Under the current Social Security model, workers pay for the benefits of current retirees through the payroll tax. This system creates the illusion of a pension program, in which what you put in is what you get out, but in reality Social Security is a universal safety net program for the elderly paid for by taxes. The payroll tax falls on workers and is a tax on labor, while the value-added tax (VAT) is a tax on consumption imposed at every part of the production process. Assuming that this policy change is revenue-neutral, switching to a VAT will shift the responsibility for funding Social Security and Medicare away from workers, disproportionately poorer and younger, and onto everyone participating in the economy as a whole. Furthermore, uncoupling Social Security funding from payroll taxes would pave the way for fiscal reforms to transform the program from a universal benefit program to one geared specifically to eliminating old-age poverty, such as means-testing benefits for high-income beneficiaries, indexing benefits to prices rather than wages or changing the retirement age.

Switching from the payroll tax to the VAT would address both conservative and liberal tax policy preferences.

Switching from the payroll tax to the VAT would address both conservative and liberal tax policy preferences. As the Tax Policy Center notes, the change would actually make the tax system more progressive. The current payroll tax is regressive, meaning that people with lower incomes tend to pay a higher effective tax rate than people with higher incomes. On the other hand, the value-added tax is much closer to proportional than the payroll tax, meaning that each income group pays closer to the same effective tax rate.

For Republicans, such a change would fit conservative economic ideas about the long-run causes of economic growth. A value-added tax has a much broader base than the payroll tax, and therefore would allow for much lower marginal tax rates, and lower marginal tax rates mean smaller disincentives to economic activity. According to the Tax Foundation's analysis of a value-added tax, the VAT would be a more economically efficient revenue source than most other taxes currently in the tax code.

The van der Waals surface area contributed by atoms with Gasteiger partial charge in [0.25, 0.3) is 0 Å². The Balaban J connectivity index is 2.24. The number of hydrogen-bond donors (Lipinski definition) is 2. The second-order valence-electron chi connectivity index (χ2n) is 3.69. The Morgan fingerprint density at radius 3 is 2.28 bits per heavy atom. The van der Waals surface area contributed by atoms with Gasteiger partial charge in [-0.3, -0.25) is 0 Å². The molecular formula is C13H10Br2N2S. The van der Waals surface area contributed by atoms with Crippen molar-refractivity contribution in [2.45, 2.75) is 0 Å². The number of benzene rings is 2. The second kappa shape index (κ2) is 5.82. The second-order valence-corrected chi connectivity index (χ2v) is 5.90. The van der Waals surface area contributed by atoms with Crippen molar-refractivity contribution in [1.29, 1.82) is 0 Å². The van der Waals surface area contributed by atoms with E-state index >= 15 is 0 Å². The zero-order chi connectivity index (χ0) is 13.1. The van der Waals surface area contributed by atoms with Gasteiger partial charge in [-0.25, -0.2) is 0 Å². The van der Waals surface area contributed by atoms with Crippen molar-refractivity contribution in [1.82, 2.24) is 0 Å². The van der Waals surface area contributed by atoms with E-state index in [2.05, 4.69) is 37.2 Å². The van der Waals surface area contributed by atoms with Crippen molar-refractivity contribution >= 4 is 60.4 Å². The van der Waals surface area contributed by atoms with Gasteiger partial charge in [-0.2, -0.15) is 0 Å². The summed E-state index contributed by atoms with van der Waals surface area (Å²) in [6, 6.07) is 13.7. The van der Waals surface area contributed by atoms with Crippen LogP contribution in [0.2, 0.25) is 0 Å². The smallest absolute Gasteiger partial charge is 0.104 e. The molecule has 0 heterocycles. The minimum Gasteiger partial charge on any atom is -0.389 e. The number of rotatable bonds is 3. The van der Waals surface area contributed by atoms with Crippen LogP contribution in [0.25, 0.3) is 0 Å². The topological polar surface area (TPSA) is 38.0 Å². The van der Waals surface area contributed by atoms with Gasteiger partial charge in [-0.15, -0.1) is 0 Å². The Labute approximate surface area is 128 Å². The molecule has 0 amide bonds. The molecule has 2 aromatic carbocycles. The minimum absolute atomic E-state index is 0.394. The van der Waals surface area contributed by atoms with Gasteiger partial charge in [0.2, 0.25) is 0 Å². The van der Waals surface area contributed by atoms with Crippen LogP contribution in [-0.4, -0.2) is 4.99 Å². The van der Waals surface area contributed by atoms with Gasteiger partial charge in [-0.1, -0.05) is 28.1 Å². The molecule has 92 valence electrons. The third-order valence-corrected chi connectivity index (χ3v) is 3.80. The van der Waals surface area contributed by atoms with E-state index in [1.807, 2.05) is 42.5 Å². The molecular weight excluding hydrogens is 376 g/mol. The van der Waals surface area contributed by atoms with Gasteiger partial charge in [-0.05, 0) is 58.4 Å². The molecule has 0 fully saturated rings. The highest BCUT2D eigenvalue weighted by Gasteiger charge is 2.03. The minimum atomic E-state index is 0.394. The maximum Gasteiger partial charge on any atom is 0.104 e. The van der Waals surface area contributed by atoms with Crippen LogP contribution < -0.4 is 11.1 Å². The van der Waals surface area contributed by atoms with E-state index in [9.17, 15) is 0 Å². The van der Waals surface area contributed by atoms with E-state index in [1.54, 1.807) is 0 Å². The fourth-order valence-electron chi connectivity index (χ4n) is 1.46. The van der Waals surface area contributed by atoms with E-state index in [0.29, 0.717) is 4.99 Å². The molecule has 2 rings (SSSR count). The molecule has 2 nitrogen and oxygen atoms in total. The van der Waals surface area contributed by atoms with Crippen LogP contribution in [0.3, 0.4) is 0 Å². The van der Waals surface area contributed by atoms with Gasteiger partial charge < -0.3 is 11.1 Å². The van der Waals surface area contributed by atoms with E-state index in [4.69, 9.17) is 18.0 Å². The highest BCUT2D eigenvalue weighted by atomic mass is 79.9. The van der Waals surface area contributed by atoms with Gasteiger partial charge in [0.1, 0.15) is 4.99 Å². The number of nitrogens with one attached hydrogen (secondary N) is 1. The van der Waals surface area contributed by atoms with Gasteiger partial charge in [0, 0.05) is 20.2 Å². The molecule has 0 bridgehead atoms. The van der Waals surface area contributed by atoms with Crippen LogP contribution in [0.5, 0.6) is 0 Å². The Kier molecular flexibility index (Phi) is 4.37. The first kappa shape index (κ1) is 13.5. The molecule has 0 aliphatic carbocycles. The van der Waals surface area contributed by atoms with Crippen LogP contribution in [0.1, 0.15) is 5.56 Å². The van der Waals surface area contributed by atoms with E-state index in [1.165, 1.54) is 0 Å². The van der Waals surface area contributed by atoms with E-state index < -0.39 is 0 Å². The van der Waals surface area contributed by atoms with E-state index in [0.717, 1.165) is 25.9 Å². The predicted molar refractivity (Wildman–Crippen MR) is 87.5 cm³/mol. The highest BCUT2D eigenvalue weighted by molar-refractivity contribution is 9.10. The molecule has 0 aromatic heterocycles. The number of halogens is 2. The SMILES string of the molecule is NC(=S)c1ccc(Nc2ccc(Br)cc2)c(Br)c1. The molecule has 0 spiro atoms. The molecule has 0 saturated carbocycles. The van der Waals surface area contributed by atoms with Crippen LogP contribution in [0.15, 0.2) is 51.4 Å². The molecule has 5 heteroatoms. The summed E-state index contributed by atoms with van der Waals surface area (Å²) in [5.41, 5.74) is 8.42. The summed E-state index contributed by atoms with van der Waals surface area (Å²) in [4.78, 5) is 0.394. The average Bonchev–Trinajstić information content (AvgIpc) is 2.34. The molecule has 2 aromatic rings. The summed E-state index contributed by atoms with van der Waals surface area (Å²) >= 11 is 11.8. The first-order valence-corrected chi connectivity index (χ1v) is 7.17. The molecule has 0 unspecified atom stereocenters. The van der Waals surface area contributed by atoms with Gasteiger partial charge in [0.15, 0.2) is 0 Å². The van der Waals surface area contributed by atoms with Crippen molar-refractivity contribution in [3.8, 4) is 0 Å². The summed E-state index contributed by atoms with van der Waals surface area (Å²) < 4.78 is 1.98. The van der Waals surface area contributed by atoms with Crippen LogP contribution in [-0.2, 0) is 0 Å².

Not only would replacing part or all of the payroll tax provide an immediate benefit to millennial taxpayers, it would also open the door for the much-needed entitlement reforms that have been so politically elusive. Furthermore, it would make the tax code both more pro-growth and less regressive. In order to even begin to address the entitlement crisis, win millennial support and stimulate the economy in a fiscally responsible manner, Republicans must propose moving from the payroll tax to the VAT.

Alex Muresianu is a Young Voices Advocate. His writing has appeared in Townhall and The Federalist. He is a federal policy intern at the Tax Foundation. Opinions expressed here are his only and not the views of the Tax Foundation. He can be found on Twitter @ahardtospell.

Glenn was joined by Alanna Sarabia from "Good Morning Texas" at Mercury Studios on Thursday for an exclusive look at Mercury Museum's new "Rights & Responsibilities" exhibit. Open through Father's Day, the temporary museum features artifacts from pop culture, America's founding, World Ward II and more, focusing on the rights and responsibilities America's citizens.

Get tickets and more information here.

Watch as Glenn gives a sneak peek at some of the unique artifacts on display below.

History at the Mercury Museum

Alanna Sarabia interviews Glenn Beck for "Good Morning Texas" at Mercury Studios.